Queen Elizabeth II during the Second World War

As Britain’s longest serving monarch, Queen Elizabeth III has devoted her life to serving the people of Britain. But before this she entered a different kind of service, becoming the first female member of the Royal Family to become an active duty member of the British Armed Forces.

During the Second World War, life changed for the people of Britain, and the Royal Family were no exception. The then Princess Elizabeth was just 13 years old when war broke out on 3 September 1939. Like many other children, Princess Elizabeth and her sister Princess Margaret were evacuated outside of London, relocating to Windsor Castle.

Close-up studies of Princess Elizabeth at the saluting base during the march past

As the war progressed, Princess Elizabeth did her bit for the home front, just as others were doing up and down the country. For example, in 1943 she was photographed working in the Windsor Castle allotments to promote the government’s “Dig for Victory” campaign.[1] Furthermore, on the morning of her sixteenth birthday, Princess Elizabeth undertook her first inspection of a military regiment during a parade at Windsor Castle.[2]

In 1944, Princess Elizabeth turned 18, and immediately wished to volunteer for the Auxiliary Territorial Service (ATS). After a year long battle to be allowed to enlist, she was eventually allowed to take up the role, starting as a second subaltern, the Princess was later promoted to Junior Commander, the equivalent of Captain.[3] She began training as a mechanic in March 1945, and undertook a six-week driving and vehicle maintenance course at Aldershot.[4]

Princess Elizabeth, a 2nd Subaltern in the ATS, wearing overalls and standing in front of an L-plated truck. In the background is a medical lorry

Learning how to deconstruct, repair and rebuild engines and change tires, this was the first time the Princess worked alongside ordinary Britons, a freedom which had previously been denied. Her enlistment made headlines around the world, with many applauding her commitment to the war effort, and some dubbing her “Princess Auto Mechanic.”[5]

When the war ended in May 1945, the Princess Elizabeth, along with her sister Princess Margaret, slipped into the crowds on Trafalgar Square to celebrate the victory. Dressed in her ATS uniform, the Princess later commented in 1985 that she was “terrified of being recognized so [she] pulled [her] uniform cap well down over [her] eyes.”[6] Her active military service came to an end later in the year, when Japan surrendered.[7]

The Queen during her visit to HMS Ocean in Devonport, 20 March 2015

Princess Elizabeth’s connection with the Army didn’t end there. Now Queen, she is colonel-in-chief of 16 British regiments and corps, along with many Commonwealth units.[8] Furthermore, her late husband, Philip Mountbatten was an officer in the Royal Navy. Setting a new precedent, many of their children and grandchild have gone on to serve in the British Armed Forces, including Prince Charles, Prince Andrew, Prince William and Prince Harry.[9]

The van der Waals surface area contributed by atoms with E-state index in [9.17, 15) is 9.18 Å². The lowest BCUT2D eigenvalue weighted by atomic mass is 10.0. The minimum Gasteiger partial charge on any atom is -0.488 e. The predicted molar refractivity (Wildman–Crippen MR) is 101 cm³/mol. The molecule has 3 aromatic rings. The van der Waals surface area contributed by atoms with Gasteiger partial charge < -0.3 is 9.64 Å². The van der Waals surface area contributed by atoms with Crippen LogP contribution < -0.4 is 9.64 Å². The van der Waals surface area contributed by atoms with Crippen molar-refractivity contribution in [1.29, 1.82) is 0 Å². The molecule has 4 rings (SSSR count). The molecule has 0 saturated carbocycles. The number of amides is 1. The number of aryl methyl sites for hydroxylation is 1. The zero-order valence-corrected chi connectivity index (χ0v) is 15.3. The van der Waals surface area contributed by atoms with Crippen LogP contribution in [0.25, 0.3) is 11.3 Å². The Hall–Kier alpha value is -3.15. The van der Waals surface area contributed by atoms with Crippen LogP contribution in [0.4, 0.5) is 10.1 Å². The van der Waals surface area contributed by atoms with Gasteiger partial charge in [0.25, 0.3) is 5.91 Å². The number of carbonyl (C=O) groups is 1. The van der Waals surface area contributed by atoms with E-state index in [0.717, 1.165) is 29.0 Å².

[1] The National WWII Museum, “A Princess At War: Queen Elizabeth II During World War II,” last accessed 2 June 2022, https://www.nationalww2museum.org/war/articles/queen-elizabeth-ii-during-world-war-ii

[2] The National WWII Museum, “A Princess At War: Queen Elizabeth II During World War II”

[3] The National WWII Museum, “A Princess At War: Queen Elizabeth II During World War II”

[4] The National WWII Museum, “A Princess At War: Queen Elizabeth II During World War II”

[5] Biography, “Queen Elizabeth II’s Surprising Military Role During World War II,” last accessed 2 June 2022, https://www.biography.com/news/queen-elizabeth-ii-mechanic-world-war-ii

[6] The National WWII Museum, “A Princess At War: Queen Elizabeth II During World War II”

[7] Biography, “Queen Elizabeth II’s Surprising Military Role During World War II”

[8] The National WWII Museum, “A Princess At War: Queen Elizabeth II During World War II”

[9] Biography, “Queen Elizabeth II’s Surprising Military Role During World War II”

[Image 1] Imperial War Museum, “HRH Princess Elizabeth visits Guards Armoured Battalion,” H 28983, https://www.iwm.org.uk/collections/item/object/205501189

[Image 2] Imperial War Museum, “Women at War 1939 – 1945,” TR 2835, https://www.iwm.org.uk/collections/item/object/205194945

[Image 3] Wikimedia Commons, “Queen Elizabeth II March 2015,” https://commons.wikimedia.org/wiki/File:Queen_Elizabeth_II_March_2015.jpg


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